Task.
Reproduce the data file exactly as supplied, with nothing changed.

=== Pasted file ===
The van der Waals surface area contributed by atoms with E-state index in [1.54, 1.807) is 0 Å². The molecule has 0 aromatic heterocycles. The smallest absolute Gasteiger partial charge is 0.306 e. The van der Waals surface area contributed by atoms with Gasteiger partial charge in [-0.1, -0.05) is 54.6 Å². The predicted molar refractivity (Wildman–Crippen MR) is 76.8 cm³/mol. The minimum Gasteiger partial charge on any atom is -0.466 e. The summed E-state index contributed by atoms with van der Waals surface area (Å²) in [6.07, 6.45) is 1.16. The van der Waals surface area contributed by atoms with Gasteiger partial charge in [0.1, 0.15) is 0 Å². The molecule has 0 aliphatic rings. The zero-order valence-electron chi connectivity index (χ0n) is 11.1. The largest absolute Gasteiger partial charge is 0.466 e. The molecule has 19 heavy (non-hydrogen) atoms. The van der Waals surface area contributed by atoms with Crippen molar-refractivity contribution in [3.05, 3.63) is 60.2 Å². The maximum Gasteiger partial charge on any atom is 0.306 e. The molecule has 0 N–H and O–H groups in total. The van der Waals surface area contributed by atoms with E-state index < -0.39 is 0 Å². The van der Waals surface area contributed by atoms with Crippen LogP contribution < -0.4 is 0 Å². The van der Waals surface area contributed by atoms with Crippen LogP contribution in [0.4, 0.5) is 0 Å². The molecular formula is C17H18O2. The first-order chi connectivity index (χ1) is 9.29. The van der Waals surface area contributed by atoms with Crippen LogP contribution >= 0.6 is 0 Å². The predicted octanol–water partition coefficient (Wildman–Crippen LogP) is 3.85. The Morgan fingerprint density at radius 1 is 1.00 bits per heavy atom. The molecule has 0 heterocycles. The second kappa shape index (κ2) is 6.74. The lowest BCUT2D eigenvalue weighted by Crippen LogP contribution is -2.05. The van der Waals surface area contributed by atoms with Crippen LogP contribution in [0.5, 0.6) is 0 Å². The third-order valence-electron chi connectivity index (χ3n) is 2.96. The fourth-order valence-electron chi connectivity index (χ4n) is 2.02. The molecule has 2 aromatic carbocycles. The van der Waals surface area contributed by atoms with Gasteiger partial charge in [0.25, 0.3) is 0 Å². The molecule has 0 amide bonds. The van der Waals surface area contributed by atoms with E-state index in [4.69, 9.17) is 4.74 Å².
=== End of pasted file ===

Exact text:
The van der Waals surface area contributed by atoms with E-state index in [1.54, 1.807) is 0 Å². The molecule has 0 aromatic heterocycles. The smallest absolute Gasteiger partial charge is 0.306 e. The van der Waals surface area contributed by atoms with Gasteiger partial charge in [-0.1, -0.05) is 54.6 Å². The predicted molar refractivity (Wildman–Crippen MR) is 76.8 cm³/mol. The minimum Gasteiger partial charge on any atom is -0.466 e. The summed E-state index contributed by atoms with van der Waals surface area (Å²) in [6.07, 6.45) is 1.16. The van der Waals surface area contributed by atoms with Gasteiger partial charge in [0.1, 0.15) is 0 Å². The molecule has 0 aliphatic rings. The zero-order valence-electron chi connectivity index (χ0n) is 11.1. The largest absolute Gasteiger partial charge is 0.466 e. The molecule has 19 heavy (non-hydrogen) atoms. The van der Waals surface area contributed by atoms with Crippen molar-refractivity contribution in [3.05, 3.63) is 60.2 Å². The maximum Gasteiger partial charge on any atom is 0.306 e. The molecule has 0 N–H and O–H groups in total. The van der Waals surface area contributed by atoms with E-state index < -0.39 is 0 Å². The van der Waals surface area contributed by atoms with Crippen LogP contribution < -0.4 is 0 Å². The van der Waals surface area contributed by atoms with Crippen LogP contribution in [0.4, 0.5) is 0 Å². The molecular formula is C17H18O2. The first-order chi connectivity index (χ1) is 9.29. The van der Waals surface area contributed by atoms with Crippen LogP contribution >= 0.6 is 0 Å². The predicted octanol–water partition coefficient (Wildman–Crippen LogP) is 3.85. The Morgan fingerprint density at radius 1 is 1.00 bits per heavy atom. The molecule has 0 heterocycles. The second kappa shape index (κ2) is 6.74. The lowest BCUT2D eigenvalue weighted by Crippen LogP contribution is -2.05. The van der Waals surface area contributed by atoms with Crippen LogP contribution in [0.5, 0.6) is 0 Å². The third-order valence-electron chi connectivity index (χ3n) is 2.96. The fourth-order valence-electron chi connectivity index (χ4n) is 2.02. The molecule has 2 aromatic carbocycles. The van der Waals surface area contributed by atoms with Gasteiger partial charge in [0.25, 0.3) is 0 Å². The molecule has 0 amide bonds. The van der Waals surface area contributed by atoms with E-state index in [4.69, 9.17) is 4.74 Å².